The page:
At the same time, there has only been a minor technical update to UML since 2013. There have been discussions about developing a successor to UML for software systems modeling that would also be based on KerML, so UML could share common modeling capabilities with SysML, while still being tailored to the software engineering community.

"In particular, this would nicely allow for integrated modeling of software architectures as part of an overall systems modeling effort," Seidewitz said.

Systems modeling and business process modeling do have some similarities. However, Seidewitz said SysML v2 is probably not the best language for business process modeling. At the same time, SysML modeling practices are used in the context of systems and software processes and management.

History of SysML

SysML v1 was formally adopted in 2007 and has been used by systems development organizations from many industries, including aerospace, defense, automotive and biomedical. Since then, Friedenthal said, much has been learned by applying MBSE with SysML.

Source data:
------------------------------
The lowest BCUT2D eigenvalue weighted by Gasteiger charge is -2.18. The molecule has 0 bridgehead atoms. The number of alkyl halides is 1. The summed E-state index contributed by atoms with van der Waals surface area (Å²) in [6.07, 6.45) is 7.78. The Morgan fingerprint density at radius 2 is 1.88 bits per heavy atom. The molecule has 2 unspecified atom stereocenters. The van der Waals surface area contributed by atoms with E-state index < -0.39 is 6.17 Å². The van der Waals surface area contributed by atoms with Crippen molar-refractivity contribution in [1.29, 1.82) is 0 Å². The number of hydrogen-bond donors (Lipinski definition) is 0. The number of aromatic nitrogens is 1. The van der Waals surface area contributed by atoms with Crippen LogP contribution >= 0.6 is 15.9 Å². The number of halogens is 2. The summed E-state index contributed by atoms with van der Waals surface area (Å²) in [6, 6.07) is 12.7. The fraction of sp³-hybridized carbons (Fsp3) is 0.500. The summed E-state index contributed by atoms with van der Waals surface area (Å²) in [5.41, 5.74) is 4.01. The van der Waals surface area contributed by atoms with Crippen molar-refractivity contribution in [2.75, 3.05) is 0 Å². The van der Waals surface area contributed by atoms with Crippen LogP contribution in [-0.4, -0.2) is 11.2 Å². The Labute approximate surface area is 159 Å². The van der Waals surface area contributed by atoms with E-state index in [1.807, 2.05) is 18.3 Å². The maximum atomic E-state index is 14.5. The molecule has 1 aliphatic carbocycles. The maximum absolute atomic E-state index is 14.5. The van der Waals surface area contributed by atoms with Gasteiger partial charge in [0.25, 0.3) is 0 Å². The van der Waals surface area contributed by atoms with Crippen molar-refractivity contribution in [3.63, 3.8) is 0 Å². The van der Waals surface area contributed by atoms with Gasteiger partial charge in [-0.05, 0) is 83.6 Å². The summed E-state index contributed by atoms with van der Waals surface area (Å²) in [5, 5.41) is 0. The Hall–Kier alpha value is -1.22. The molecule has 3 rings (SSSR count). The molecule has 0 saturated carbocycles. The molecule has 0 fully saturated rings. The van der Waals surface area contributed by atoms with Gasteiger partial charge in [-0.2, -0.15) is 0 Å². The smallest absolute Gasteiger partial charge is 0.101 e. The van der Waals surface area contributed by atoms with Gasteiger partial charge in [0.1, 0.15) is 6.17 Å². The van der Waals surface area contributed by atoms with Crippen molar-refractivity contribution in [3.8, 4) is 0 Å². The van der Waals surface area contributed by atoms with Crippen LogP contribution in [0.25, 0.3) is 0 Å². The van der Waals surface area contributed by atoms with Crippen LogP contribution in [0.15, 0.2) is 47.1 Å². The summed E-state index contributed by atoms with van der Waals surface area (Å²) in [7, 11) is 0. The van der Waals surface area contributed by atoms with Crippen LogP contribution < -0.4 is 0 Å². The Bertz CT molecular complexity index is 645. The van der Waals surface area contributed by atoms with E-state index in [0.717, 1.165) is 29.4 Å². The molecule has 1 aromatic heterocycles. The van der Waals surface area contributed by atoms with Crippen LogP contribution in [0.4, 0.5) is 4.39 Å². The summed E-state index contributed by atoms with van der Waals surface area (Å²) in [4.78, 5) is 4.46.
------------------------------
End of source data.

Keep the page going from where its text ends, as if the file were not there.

The beta version of SysML v2 was approved in mid-2023 and is expected to be finalized in the second half of 2024. Tool vendors have announced plans to support SysML v2.

SysML v2 addresses some of the limitations of the first version and is more precise, expressive and interoperable than SysML v1. It also adds the following capabilities:

  • It adds KerML.
  • There is a new system modeling API.
  • It makes it easier to model increasingly complex systems using deeply nested hierarchies of structure, behavior, requirements and cross-cutting relationships.
  • It lets developers specify analysis and verification cases.

The future of SysML

SysML was designed to allow further language extensions. Seidewitz expects various disciplines to specify new extensions that are more powerful than current UML profiling mechanisms. Examples include the Software Engineering Institute's work to extend SAE Architecture Analysis and Design Language and OMG's Unified Architecture Framework for a planned UAF v2.

OMG is considering modularizing the specification of various modeling practices across KerML and SysML so they can be used to construct new languages tailored to different specific domains and methods more easily. This could complement the existing OMG Essence standard that provides a kernel to define practices that can be combined into processes and methods. Down the road, KerML is being explored to support a possible successor to UML.

This was last updated in November 2023